The last Irish post

Since it was a travel day, and since I’d been saving this one up …

When we were in that restaurant and pub on Inisheer in the Aran isle I found this newspaper story framed on the wall. I read it over a steaming bowl of beef stew and thought I’d like to share it. There’s no masthead or other note about where the story was published, but it appears several years old. He wrote a fine tale, which was titled “The landlord that time forgot.” It has a second deck headline: “Heard the one about the island with no police and the pub that never closed?”

Geraint Jones writes:

The switchboard light flashed angrily at the Aran Islands’ only police station. Sergeant JJ Bourke stiffened when he heard the voice at the other end. “Yes sir. We’ll get something done straight away. Leave it to us now.” JJ looked hard at the young constable who shared his office. “Sean, it’s those Sandies on Inisheer again,” he said. “The Super wants a result. I think it’s a job for you.”

Ad so, here in their station at Inishmore, the largest island, the two policemen hatched their plan. One that would ensure Garda Sean McCole’s place in the rich folklore of Inishmore, Inishmaan and Inisheer, the three lumps of limestone off Ireland’s remote west coast that make up the Aran isles.

Over the centuries the islanders, a robust and independent breed, have learnt to put up with just about everything – grinding poverty, winds from hell, and the British, to name but a few. But through it all, one cherished pastime remained secure. A drop of something to cheer was always available, be it morning, noon, night or well into the wee small hours of the following day. The men of Aran like a drink. And they don’t like anyone telling them when they should stop.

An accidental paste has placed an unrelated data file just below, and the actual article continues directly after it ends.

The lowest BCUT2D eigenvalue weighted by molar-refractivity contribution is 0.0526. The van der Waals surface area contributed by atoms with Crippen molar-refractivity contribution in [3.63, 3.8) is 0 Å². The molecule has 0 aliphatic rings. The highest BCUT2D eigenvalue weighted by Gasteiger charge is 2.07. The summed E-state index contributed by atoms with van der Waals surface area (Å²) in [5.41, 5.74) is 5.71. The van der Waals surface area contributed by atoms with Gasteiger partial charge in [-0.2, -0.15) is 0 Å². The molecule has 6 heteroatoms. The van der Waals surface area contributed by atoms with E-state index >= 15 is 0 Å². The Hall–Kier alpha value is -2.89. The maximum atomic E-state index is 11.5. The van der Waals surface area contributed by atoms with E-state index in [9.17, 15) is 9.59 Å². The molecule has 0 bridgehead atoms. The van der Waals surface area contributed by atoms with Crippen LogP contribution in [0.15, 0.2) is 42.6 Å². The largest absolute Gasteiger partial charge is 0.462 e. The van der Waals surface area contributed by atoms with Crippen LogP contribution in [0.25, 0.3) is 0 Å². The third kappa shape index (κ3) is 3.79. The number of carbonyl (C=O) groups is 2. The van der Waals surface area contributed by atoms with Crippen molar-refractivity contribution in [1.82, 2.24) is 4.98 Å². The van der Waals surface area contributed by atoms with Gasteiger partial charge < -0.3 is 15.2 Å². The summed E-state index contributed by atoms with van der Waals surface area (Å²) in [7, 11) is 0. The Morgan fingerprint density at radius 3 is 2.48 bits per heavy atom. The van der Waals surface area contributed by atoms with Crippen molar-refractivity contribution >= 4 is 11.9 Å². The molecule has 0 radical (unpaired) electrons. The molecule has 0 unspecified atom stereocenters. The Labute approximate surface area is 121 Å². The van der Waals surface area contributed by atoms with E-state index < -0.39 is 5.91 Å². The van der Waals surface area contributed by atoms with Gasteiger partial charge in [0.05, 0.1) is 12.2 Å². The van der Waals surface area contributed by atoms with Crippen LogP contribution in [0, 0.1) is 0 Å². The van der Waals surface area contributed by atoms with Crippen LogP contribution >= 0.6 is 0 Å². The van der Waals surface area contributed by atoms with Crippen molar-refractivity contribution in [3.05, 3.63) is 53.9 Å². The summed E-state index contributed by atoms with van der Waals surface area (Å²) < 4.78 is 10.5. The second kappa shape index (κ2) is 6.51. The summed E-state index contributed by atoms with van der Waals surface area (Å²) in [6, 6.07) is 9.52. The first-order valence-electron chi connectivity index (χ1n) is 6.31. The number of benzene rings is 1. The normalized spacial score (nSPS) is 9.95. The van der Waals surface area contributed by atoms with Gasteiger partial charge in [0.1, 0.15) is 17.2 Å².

So when JJ Bourke told Sean McCole how the Superintendent in Galway was tired of getting phone calls from Inisheer women complaining that their menfolk were seeing more of the inside of Padraic Conneely’s bar than of their own homes, Sean said he would do whatever was required. Sean, a strapping 30-year-old, is new to the islands. He came a year ago, after a stint patrolling the mean streets of Dublin, and he believes the law is the law. As he says: “Once you start choosing which bits to enforce and which not to bother with, you’re lost.”

Inisheer, at only two miles long, is the smallest of the islands. There are just 270 people, one shop and three pubs. But this pimple on the ocean has an intelligence network to rival that of Josef Stalin. Nobody arrives or leaves Inisheer without everybody knowing about it. Since there is no police presence on the island, the Gardai have to rely on a less-than-regular ferry from Inishmore to get there. JJ knew that if Sean went over in uniform the words immortalised during the days of illicit poteen – “Ta an garda ag teacht” (the policeman is coming) – would be ringing in the ears of the island’s three landlords long before yer man stepped off the boat. By the time he arrived at the pubs, everything would be “in order.”

The police plan was for Sean to travel to Inisheer undercover, disguised as a backpacker, one of hundreds that visit the island in summer. To cover his tracks, Sean would take the ferry from County Clare on the mainland and not the one from Inishmore, where spies abound.

It was a balmy Saturday evening in August when the cheery traveler set foot on the white sands of the island which give its people their nickname – Sandies. Sean went to the campsite, pitched his tent and waited. At 12:55 a.m. he strolled along the moonlit beach to Padraic’s bar. There was a crowd outside, singing the old songs of Aran under the stats. He went in. The tourists were enjoying themselves noisily. In the recesses, ruddy-cheeked locals wrapped fingers the size of Cumberland sausages round their glasses and supped with a silent rhythm.